Travel Cost - $15,535.06
Lodging Cost - $2,810.50
Meal Cost - $1,136.00
Other Cost - $90.00
Total Cost - $19,571.56

Additional family members - Yes


Sponsor(s) - American Crop Protection Association
Dates - September 23, 2001 - September 25, 2001 (3 days)
Location(s) - White Sulphur Springs, WV

Purpose - ACPA annual meeting
Notes - Spouse Carolyn Hobson accompanied.

Travel Cost - $3,451.34
Lodging Cost - $1,297.44
Meal Cost - $151.50
Other Cost -
Total Cost - $4,900.28

Additional family members - Yes


Sponsor(s) - Aspen Institute
Dates - January 17, 2003 - January 22, 2003 (6 days)
Location(s) - Lanai, HI

Purpose - Conference on US-China relations
Notes - Spouse Carolyn Hobson accompanied. Other costs are for ground transportation.

Travel Cost - $4,905.78
Lodging Cost - $1,960.00
Meal Cost - $1,710.00
Other Cost - $50.00
Total Cost - $8,625.78

Additional family members - Yes


Sponsor(s) - Aspen Institute
Dates - February 14, 2003 - February 19, 2003 (6 days)
Location(s) - Montego Bay, Jamaica

Purpose - To participate in a conference on education reform
Notes - Spouse Carolyn Hobson accompanied from Columbus, Ohio. Other costs are for ground transportation.

Travel Cost - $1,623.40
Lodging Cost - $2,120.00
Meal Cost - $1,620.00
Other Cost - $100.00
Total Cost - $5,463.40

Additional family members - Yes


Sponsor(s) - Crop Life America
Dates - February 21, 2003 - February 24, 2003 (4 days)
Location(s) - Palm Beach, FL

Purpose - Meeting to discuss outlook for agricultural and environmental legislation
Notes - Spouse Carolyn Hobson accompanied.

Travel Cost - $168.50
Lodging Cost - $635.80
Meal Cost - $338.00
Other Cost -
Total Cost - $1,142.30

Additional family members - Yes


Sponsor(s) - Aspen Institute
Dates - February 17, 2004 - February 22, 2004 (6 days)
Location(s) - Cancun, Mexico

Purpose - to participate in a conference on Education Reform
Notes - spouse - Carolyn A. Hobson - other expense is ground transportation

Travel Cost - $2,163.00
Lodging Cost - $2,000.00
Meal Cost - $1,620.00
Other Cost - $200.00
Total Cost - $5,983.00

Additional family members - Yes


Sponsor(s) - Ripon Society
Dates - January 12, 2005 - January 16, 2005 (5 days)
Location(s) - Key Biscayne, FL

Purpose - 2005 Congressional Advisory Board Policy Conference
Notes - Washington, DC - Key Biscayne, FL - Washington, DC

Travel Cost - $299.20
Lodging Cost - $1,101.75
Meal Cost - $1,136.36
Other Cost -
Total Cost - $2,537.31

Additional family members - Yes


Sponsor(s) - American Shipbuilding Assn
Dates - November 30, 2004 - December 2, 2004 (3 days)
Location(s) - Fort Myers, FL

Purpose - Congressional / Industry workshop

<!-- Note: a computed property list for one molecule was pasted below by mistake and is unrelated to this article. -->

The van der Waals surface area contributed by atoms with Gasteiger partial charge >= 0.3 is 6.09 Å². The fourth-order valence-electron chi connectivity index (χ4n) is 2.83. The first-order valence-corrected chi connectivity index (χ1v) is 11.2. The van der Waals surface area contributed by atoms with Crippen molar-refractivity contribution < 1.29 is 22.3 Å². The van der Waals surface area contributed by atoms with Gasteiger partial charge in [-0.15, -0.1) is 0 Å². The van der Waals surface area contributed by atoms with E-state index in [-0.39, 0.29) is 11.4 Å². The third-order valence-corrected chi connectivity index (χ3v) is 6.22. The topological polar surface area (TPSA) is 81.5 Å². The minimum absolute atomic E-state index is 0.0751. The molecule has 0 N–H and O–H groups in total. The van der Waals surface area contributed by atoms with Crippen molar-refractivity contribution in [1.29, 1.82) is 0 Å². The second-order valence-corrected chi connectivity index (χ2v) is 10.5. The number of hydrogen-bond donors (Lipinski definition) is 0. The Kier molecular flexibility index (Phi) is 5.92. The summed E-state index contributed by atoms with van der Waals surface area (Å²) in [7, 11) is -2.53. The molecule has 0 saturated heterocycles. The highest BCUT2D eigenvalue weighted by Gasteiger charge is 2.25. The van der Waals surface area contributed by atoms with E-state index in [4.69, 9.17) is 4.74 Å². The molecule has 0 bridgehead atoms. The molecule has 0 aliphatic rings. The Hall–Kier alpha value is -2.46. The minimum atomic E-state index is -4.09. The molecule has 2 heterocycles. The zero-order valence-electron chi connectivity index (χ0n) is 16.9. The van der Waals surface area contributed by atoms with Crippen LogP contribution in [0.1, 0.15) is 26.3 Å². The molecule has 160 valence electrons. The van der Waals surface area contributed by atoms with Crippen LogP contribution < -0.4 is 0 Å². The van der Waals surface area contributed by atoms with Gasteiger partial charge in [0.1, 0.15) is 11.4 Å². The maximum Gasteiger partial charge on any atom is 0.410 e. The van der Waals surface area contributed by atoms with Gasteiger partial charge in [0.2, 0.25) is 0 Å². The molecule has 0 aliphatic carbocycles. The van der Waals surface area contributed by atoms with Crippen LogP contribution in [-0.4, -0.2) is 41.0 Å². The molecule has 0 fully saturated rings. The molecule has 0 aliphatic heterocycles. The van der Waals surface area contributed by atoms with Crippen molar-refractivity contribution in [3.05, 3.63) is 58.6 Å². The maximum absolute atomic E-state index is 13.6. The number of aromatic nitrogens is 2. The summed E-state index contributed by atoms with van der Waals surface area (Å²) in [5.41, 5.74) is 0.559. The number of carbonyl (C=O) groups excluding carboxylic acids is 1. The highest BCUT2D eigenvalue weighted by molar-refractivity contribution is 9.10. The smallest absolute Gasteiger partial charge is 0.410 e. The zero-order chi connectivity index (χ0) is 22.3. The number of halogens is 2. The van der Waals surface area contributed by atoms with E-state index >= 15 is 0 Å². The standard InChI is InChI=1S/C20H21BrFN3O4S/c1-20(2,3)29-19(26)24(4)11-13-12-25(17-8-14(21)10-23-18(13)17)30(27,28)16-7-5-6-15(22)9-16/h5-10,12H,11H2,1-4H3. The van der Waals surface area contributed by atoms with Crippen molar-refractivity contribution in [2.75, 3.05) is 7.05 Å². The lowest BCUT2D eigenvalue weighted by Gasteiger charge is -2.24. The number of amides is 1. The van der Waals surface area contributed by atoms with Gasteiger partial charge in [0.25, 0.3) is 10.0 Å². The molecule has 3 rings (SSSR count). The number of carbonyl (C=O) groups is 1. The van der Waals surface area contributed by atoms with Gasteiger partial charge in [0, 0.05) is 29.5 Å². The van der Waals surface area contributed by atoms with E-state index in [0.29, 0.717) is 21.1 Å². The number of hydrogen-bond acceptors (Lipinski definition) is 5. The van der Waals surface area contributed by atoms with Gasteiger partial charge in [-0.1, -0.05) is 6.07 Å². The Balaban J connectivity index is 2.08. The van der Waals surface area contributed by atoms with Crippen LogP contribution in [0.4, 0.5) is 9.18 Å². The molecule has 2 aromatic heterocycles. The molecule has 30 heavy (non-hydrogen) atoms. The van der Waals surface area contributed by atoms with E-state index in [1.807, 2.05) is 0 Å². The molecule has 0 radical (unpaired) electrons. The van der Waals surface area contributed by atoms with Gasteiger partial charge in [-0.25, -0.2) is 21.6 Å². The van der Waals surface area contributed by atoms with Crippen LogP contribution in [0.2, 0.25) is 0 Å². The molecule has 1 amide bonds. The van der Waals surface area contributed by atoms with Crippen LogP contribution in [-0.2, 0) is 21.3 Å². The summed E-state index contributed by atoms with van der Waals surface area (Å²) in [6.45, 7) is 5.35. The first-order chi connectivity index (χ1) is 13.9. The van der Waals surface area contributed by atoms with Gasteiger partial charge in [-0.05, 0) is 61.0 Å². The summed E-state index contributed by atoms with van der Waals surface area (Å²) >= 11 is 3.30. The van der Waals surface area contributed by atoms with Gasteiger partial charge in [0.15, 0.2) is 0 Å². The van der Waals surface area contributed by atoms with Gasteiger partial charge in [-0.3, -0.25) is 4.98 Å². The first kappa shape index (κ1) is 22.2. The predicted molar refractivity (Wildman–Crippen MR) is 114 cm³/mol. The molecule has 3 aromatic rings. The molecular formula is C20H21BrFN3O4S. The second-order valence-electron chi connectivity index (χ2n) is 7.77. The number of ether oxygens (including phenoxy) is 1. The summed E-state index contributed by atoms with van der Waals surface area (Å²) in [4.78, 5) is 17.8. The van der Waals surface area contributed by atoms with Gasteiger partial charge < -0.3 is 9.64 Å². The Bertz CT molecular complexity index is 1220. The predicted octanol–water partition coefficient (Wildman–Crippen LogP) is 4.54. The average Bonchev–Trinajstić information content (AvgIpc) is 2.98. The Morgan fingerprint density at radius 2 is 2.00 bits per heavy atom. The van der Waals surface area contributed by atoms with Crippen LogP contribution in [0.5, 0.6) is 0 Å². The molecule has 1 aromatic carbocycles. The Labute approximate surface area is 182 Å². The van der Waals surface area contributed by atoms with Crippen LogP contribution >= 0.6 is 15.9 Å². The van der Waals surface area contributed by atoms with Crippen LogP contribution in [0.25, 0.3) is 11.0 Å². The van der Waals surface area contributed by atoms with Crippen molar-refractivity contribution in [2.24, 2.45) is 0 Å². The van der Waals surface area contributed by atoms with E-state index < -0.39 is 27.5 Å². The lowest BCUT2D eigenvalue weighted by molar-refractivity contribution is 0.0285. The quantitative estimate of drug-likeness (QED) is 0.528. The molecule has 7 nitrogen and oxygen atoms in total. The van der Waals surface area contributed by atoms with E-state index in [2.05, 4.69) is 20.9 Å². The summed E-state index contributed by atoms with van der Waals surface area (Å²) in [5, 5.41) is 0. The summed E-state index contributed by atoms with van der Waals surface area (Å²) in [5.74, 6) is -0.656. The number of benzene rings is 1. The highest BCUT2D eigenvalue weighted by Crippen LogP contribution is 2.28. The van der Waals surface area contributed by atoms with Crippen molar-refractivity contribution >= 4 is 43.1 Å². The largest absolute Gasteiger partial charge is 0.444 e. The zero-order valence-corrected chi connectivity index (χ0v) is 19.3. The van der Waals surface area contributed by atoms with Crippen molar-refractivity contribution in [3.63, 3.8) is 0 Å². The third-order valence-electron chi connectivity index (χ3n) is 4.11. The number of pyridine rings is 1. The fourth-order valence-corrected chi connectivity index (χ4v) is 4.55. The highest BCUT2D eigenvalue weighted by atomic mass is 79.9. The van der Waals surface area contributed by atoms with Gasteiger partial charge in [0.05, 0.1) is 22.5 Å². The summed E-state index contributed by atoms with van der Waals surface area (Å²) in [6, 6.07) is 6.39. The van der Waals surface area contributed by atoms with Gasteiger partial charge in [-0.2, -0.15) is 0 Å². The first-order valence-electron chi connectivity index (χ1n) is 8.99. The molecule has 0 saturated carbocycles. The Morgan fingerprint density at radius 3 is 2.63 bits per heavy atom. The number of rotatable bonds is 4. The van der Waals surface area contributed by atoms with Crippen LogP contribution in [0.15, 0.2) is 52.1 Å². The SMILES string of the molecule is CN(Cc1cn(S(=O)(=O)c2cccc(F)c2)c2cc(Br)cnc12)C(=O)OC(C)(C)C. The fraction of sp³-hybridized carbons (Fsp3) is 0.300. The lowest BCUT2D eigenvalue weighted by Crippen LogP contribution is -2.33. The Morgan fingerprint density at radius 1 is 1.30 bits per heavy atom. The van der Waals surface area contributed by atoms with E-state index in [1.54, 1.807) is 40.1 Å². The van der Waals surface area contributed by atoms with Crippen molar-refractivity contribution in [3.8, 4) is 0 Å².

Notes - Washington, DC - Ft Myers, FL - Columbus, OH Including spouse

Travel Cost - $810.40
Lodging Cost - $368.42
Meal Cost - $523.08
Other Cost - $149.94
Total Cost - $1,851.84

Additional family members - Yes

American RadioWorks |
boots-to-books

From Boots to Books

The longest war in American history is drawing to a close. Now, the men and women who served are coming home, and many hope to use higher education to build new, better lives. They have help from the Post-9/11 GI Bill, a piece of legislation that many advocates say offers more support to returning veterans than any policy since the original GI Bill of 1944. In this documentary, we explore how the first GI Bill revolutionized the lives of millions of young veterans, America’s institutions of higher education, and American society at large. But America’s economic and academic systems have changed, and veterans today are returning to a very different reality than their predecessors.

Recent Posts

  • 09.03.15

    The history of the GI Bill

    A staggering 16 million soldiers returned home from World War II, and millions of them went to school. Because GI Bill benefits were generous enough to pay for any college in the country, veterans flooded all types of institutions, from elite schools like Harvard to large state schools, to vocational schools. By 1947, half of all college students in America were veterans.
  • 09.03.15

    The front lines of the long journey home

    Colleges and universities have become the front lines of one of the great challenges posed by war: how to reintegrate the people who've served.
  • 09.03.15

    The GI Bill: One of the last great economic ladders?

    The Post-9/11 GI Bill was supposed to change where veterans could go to college by giving them more money, and, therefore, more options. But since the new bill went into effect in 2009, the percentage of veterans enrolling at four-year public and private nonprofit schools has barely budged.
  • 08.27.15

    A different approach to teacher learning: Lesson study

    In the United States, we tend to think that improving education is about improving teachers - recruiting better ones, firing bad ones. But the Japanese think about improving teaching. It's a very different idea.